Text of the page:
In meetings who is it that you’ve observed as having the most admirable demeanor? More importantly, what do they do that gives you that impression? It often boils down to their body language and the quality of their spoken words. What’s so interesting is that usually there are so few of each and yet it still leaves others with a positive imprint. It seems that these suave individuals pack a punch by maximizing on the less is more philosophy. There are specific reasons behind the impressions made by others and it stem from how we perceive body language.
Research from Albert Mehrabian on the topic of body language has shown the correlation between a person’s command of the spoken word and the number of gestures used to communicate their message. These polished pros learned to speak in short sentences, revealing little emotion requiring minimal gesturing. Even at times of high pressure, they remain relatively motionless. The impact on others is the person has a sense of control and confidence. From these impressions, it’s easy to attribute judgments of their higher intelligence and status. The image maybe greater than reality, but this could be a safe assumption.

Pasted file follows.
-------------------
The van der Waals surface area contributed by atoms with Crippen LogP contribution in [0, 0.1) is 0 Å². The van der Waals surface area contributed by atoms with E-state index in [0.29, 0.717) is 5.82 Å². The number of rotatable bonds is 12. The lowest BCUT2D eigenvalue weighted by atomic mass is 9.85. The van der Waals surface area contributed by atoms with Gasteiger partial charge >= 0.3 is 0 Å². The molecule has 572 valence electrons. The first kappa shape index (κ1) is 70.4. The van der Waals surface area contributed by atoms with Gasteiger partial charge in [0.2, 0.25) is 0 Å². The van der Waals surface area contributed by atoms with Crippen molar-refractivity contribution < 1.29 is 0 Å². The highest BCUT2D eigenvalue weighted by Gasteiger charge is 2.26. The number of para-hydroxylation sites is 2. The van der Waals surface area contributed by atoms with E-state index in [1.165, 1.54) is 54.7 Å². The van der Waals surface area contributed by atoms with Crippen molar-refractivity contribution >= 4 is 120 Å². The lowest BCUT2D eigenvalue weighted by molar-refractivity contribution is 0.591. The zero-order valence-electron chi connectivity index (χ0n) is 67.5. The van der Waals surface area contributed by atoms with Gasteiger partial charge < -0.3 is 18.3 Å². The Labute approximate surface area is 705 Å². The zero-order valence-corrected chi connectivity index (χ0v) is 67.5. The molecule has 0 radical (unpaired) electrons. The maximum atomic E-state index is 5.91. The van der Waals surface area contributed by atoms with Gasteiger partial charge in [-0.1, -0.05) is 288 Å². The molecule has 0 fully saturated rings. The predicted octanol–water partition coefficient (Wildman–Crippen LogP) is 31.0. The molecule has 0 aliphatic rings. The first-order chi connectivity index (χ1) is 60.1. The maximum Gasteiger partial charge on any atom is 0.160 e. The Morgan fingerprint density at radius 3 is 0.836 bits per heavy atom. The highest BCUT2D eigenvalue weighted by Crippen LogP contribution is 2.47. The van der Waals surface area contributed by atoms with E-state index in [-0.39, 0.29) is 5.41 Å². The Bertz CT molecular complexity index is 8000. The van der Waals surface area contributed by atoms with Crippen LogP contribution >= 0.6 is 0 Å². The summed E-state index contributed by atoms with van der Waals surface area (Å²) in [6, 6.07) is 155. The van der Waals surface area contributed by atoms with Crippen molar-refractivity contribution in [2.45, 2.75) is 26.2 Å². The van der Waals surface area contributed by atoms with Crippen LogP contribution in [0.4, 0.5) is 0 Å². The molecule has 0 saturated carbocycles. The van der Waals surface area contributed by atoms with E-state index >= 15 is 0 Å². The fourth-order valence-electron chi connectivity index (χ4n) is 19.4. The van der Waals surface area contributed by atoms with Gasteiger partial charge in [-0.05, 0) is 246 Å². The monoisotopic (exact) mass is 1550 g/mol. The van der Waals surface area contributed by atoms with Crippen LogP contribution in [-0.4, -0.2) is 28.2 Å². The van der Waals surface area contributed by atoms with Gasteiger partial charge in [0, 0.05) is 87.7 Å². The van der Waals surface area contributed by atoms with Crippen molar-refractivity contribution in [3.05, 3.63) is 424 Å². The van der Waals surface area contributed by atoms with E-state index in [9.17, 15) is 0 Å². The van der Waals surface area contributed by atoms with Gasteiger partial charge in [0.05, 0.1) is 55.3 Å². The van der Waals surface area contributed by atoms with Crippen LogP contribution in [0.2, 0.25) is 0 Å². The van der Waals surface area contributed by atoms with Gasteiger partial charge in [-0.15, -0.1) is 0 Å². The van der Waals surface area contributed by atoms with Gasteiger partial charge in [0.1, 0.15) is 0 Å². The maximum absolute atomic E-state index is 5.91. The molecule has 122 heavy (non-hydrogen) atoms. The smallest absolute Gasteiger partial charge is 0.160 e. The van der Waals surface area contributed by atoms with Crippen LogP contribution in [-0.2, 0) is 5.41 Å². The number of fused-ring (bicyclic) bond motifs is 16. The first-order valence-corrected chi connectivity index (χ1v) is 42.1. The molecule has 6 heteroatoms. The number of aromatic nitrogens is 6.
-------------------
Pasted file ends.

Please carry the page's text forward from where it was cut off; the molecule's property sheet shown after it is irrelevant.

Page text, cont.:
In contrast, this same research revealed that a person who is highly animated using a lot of gestures can actually be emphasizing their lack of power and aptness for intimidation. This body language displays a reactionary stance. Regretfully the judgments made by others from these impressions are that the person is lower status and lesser skilled. Again, it may not be true, but it may contribute to an observer’s intuition. The pattern that constitutes the use of one’s body language follows the thinking process and emotions of the person. Think it first, respond in gestures second. You can change your body language, and therefore impressions made on others by changing your thoughts of how you view yourself.